Trubetskoy family

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The Princes Trubetskoy
Князья Трубецкие
Parent houseGediminids
Current regionRussia, France, United States, Germany, Switzerland
Earlier spellingsTrubchevsky
Place of originGrand Duchy of Lithuania

The House of Trubetskoy, (Russian: Трубецкие; Belarusian: Трубяцкі; Polish: Trubecki; Ruthenian: Trubetsky; Ukrainian: Трубецький; French: Troubetzkoy; Croatian: Trubic; Estonian: Trubetski; German: Trubezkoi; Swedish: Trubetskoj) is a Russian gentry family of Ruthenian stock and Lithuanian origin, like many other princely houses of Grand Duchy of Lithuania, later prominent in Russian history, science, and arts. They are descended from Algirdas's son Demetrius I Starshy (1327 – 12 August 1399 (the Battle of the Vorskla River)). They used the Pogoń Litewska coat of arms and the Trubetsky coat of arms.

Sovereign rule[edit]

Princes Troubetzkoy descend from Demetrius I Starshy, one of Algirdas's sons, who ruled the towns of Bryansk and Starodub. He was killed together with his elder sons in the Battle of the Vorskla River (1399). Demetrius's descendants continued to rule the town of Trubetsk (Troubchevsk) until the 1530s, when they had to convert to Roman Catholicism or leave their patrimony and settle in Moscow. They chose the latter, and were accepted with great ceremony at the court of Vasili III of Russia.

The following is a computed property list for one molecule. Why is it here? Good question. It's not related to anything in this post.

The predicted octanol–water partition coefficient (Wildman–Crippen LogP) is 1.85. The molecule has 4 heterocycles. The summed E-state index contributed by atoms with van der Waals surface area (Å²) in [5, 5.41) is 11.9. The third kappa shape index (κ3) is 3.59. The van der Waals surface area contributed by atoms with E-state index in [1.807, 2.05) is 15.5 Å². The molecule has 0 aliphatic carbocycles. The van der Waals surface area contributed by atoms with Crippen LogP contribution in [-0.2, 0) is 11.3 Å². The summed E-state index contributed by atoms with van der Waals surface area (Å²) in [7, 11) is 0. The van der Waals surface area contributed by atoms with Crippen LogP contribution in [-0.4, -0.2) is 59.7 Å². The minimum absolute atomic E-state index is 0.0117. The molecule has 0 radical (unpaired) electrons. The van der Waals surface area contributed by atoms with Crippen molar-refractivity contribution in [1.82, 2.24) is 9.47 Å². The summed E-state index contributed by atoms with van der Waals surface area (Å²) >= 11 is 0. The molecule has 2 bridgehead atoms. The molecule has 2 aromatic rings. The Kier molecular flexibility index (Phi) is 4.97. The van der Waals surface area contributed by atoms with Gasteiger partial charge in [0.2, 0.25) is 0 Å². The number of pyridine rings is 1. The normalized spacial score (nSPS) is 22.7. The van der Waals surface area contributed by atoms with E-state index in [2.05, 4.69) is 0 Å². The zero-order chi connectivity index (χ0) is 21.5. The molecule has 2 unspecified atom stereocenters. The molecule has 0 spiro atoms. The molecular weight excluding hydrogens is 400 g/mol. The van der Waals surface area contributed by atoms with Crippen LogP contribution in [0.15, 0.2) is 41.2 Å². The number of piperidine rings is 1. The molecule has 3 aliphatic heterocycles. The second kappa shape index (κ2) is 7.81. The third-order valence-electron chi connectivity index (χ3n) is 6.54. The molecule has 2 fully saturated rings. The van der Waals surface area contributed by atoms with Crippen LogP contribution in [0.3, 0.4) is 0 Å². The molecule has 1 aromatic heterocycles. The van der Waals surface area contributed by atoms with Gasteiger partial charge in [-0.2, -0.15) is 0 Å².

Time of Troubles[edit]

Trubetskoy Mansion, Petrovskij Pereulok, Moscow, designed by Joseph Bové

Undoubtedly, the most prominent of early Troubetzkoys was Prince Dmitry Timofeievich Troubetzkoy, who helped Prince Dmitry Pozharsky to raise a volunteer army and deliver Moscow from the Poles in 1612.[1] The Time of Troubles over, Dmitry was addressed by people as "Liberator of the Motherland" and asked to accept the Tsar's throne. He contented himself, however, with the governorship of Siberia and the title of the Duke (derzhavets) of Shenkursk. Prince Dmitry died on May 24, 1625, and was interred in the Trinity Lavra of St. Sergius.

Quite different was a stance of his first cousin, Prince Wigund-Jeronym Troubetzkoy. He supported the Poles and followed them to Polish–Lithuanian Commonwealth after the Time of Troubles. Here his descendants were given enviable positions at the court and married into other princely families of Poland. By the 1660s, however, the only Troubetzkoy left, Prince Yuriy Troubetzkoy, returned to Moscow and was given a boyar title by Tsar Alexis of Russia of the House of Romanov. All the branches of the family descend from his marriage to Princess Irina Galitzina.


Portrait of Vladimiro Notarbartolo Di Villarosa by Prince Pierre Troubetzkoy (1906)


  1. ^ C. Tucker, Spencer (2009). A Global Chronology of Conflict: From the Ancient World to the Modern Middle East [6 volumes]: From the Ancient World to the Modern Middle East. ABC-CLIO. p. 564. ISBN 978-1851096725.

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